This week’s Mixcast is my attempt at a contemporary, indie X-Mas sing-along. The songs on this mix are from all of your favorite indie rock bands, some doing covers, others doing original pieces. It starts out fast and ends slow and smooth. I figure that a lot of you are going to be traveling this weekend and into the next week, so I wanted you to have something to pass the time and get you into the holiday spirit.
I hope you enjoy the mix and hopefully there are some songs on here that are new to you. I think it definitely turned out pretty well and maybe you’ll find some new favorites.
Here’s this week’s tracklist: Winter Wonderland by Phantom Planet O Little Town of Bethlehem by Belle & Sebastian Everything Is Gonna Be Cool This Christmas by Eels Get Behind Me, Santa! by Sufjan Stevens Whack Bat Majorette by Alexandre Desplat It’s Christmas Time by Yo La Tengo Blue Christmas by Bright Eyes Cold White Christmas by Casiotone for the Painfully Alone Wild Animals Approaching The Lovely Country Funeral by Jason Lytle I Heard The Bells On Christmas Day by Pedro The Lion O Holy Night by My Morning Jacket Lo, How A Rose E’er Blooming by Feist
My buddy Ryan over at INVENTORY (formerly h(y)r collective) sent me a copy of his new magazine which is dedicated to “products, craft & culture”, as the front of the magazine says. Over the last couple years there’s been a huge surge in men’s fashion and the idea that durable, well-made clothing is your best bet. INVENTORY covers exactly that trend.
What they’ve managed to do is create a magazine around this new niche while it’s still relatively new and fresh. The style of the magazine is reminiscent of Monocle, in that it’s rather clean and simple with large, bold photos. The editorial is great, featuring stories about Mister Freedom (who I didn’t realize lived in Los Angeles), Duluth Pack (who’s been making men’s bags since 1882) and others. They also offer style tips on how to layer, how to best wear a parka, as well as offering items for sale that they’ve created through exclusive partnerships.
Overall I’d say the magazine is a hit. If you love men’s fashion, especially if your style is more reserved and leans toward classic Americana, you’re going to love this magazine.
Flickr user ck/ck has created this simplified poster for Tom Ford’s A Single Man and boy is it pretty. This sums up the movie so well, the tie and glasses are totally spot on and the solitude and grayness of it all really hits the mark. I’d totally buy a poster of this, it would fit in with my black and white motif in my bathroom.
For our final interview from the Kitsune Noir Poster Club we have Garrett Vander Leun, a Los Angeles based illustrator who chose The Road for his poster. Garrett has been drawing since he was a little kid, influenced by his father’s illustrations and comic books growing up. Garrett’s artwork has been featured on music packaging and t-shirts and he is currently working on several series of portraits.
Why did you choose The Road?
The book hit me very hard when I read it, unlike any book has before or since.
I would be remiss if I didn’t say I’ve had some amazing women in my life, and both my mother and grandmother have had a profound influence on me – but there’s something about the relationship between father and son that is almost indescribable, a kind of shorthand where words are often exercised in light of an unspoken understanding. That bond, and that relationship, is so strong in this book and it reminded me very much of the relationship I have with my father. Even without the father thing, the parental instinct in this novel, the need to blindly do anything for your child’s well-being, has never been captured so elegantly and pure. These two characters live in spite of their grim surroundings, live only for each other really, for as the book progresses you’re overwhelmed by hopelessness and despair. At one point, the boy talks with his father:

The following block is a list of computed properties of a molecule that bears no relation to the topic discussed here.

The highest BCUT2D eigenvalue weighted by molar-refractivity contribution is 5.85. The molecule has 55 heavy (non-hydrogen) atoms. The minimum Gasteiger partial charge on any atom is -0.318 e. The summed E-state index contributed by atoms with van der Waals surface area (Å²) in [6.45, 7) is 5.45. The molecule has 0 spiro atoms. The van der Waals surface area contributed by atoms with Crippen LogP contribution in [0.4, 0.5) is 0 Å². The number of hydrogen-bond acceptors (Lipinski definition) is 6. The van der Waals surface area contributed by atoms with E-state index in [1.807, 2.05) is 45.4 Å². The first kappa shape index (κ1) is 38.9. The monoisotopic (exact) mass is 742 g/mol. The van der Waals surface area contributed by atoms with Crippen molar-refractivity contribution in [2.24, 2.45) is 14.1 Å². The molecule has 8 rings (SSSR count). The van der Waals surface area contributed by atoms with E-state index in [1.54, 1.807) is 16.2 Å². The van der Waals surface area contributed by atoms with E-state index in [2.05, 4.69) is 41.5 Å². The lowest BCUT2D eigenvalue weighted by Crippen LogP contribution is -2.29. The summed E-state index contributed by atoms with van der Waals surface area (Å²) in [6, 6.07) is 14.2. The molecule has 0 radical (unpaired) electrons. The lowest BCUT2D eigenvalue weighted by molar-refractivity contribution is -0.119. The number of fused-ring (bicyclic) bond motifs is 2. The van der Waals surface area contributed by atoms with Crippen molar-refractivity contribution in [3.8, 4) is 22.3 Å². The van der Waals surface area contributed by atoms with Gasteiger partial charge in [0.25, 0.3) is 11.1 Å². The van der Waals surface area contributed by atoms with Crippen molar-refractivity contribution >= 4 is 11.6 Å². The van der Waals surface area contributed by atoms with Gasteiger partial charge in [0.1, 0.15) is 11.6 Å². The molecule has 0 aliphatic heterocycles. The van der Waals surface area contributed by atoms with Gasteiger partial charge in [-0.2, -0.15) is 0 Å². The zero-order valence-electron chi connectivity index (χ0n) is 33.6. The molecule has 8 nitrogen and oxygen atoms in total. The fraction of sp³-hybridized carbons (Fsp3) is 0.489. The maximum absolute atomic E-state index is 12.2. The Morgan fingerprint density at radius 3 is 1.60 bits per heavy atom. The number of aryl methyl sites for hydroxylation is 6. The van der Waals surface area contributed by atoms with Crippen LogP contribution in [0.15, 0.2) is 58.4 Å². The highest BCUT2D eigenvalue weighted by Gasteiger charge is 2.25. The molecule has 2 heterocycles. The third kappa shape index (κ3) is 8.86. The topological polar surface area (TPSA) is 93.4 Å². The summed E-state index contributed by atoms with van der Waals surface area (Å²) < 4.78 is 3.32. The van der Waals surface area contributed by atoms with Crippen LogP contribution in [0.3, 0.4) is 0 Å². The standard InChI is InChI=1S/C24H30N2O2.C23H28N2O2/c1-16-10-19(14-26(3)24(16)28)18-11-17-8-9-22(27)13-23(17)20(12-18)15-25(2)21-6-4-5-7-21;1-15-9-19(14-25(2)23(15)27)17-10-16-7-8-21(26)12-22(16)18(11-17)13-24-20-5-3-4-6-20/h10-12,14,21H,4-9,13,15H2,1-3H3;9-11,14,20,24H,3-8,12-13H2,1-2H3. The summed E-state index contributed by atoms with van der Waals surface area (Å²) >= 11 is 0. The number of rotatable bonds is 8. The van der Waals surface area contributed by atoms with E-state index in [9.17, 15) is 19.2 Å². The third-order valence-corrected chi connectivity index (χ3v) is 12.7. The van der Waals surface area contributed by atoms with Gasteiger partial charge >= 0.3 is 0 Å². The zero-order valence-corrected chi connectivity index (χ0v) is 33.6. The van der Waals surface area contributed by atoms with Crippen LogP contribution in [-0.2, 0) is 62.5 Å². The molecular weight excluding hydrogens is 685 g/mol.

What would you do if I died?
If you died, I would want to die too.
So you could be with me?
Yes, so I could be with you.
That’s it right there, the subtext of the entire book. Two people trying to survive in spite of the ever-changing times, a world where love and kindness is endangered, if not already extinct. Cormac McCarthy is a modern master, and the beauty of his words are very subtle, they’re all just-so deliberate and perfect. No quotation marks, no dialogue modifiers, no excessive flourishes of any kind. It’s like a novelized poem or something. Cormac McCarthy operates on this other level – he reminds me of Terrence Malick, the filmmaker, in a lot of ways.
As I mentioned in my previous post, my favorite video at the Flux event was NASA’s Spacious Thoughts by the duo of Fluorescent Hill. The duo is made up of Montreal based Mark Lomond and Johanne Ste-Marie who make music videos, commercials and short films.
The song has lyrics by both Kool Keith and Tom Waits so the idea of duality must have popped up somewhere. The video features this awesome little character they created, a kind of rain drop guy with a red mouth and a Geordi LaForge visor kinda thing for eyes. He also wears cowboy boots. It’s what they do with the character that is really startling and amazing. I was sitting in the theater and I couldn’t close my mouth, I was amazed. I love how the little guy starts to move and 3D colors start to appear, or he slams his fists into the ground and paint splatters everywhere to increase the emotion.
Whatever you’re doing just stop and watch this, it’ll make your day.
To see more of Fluorescent Hill’s work, click here.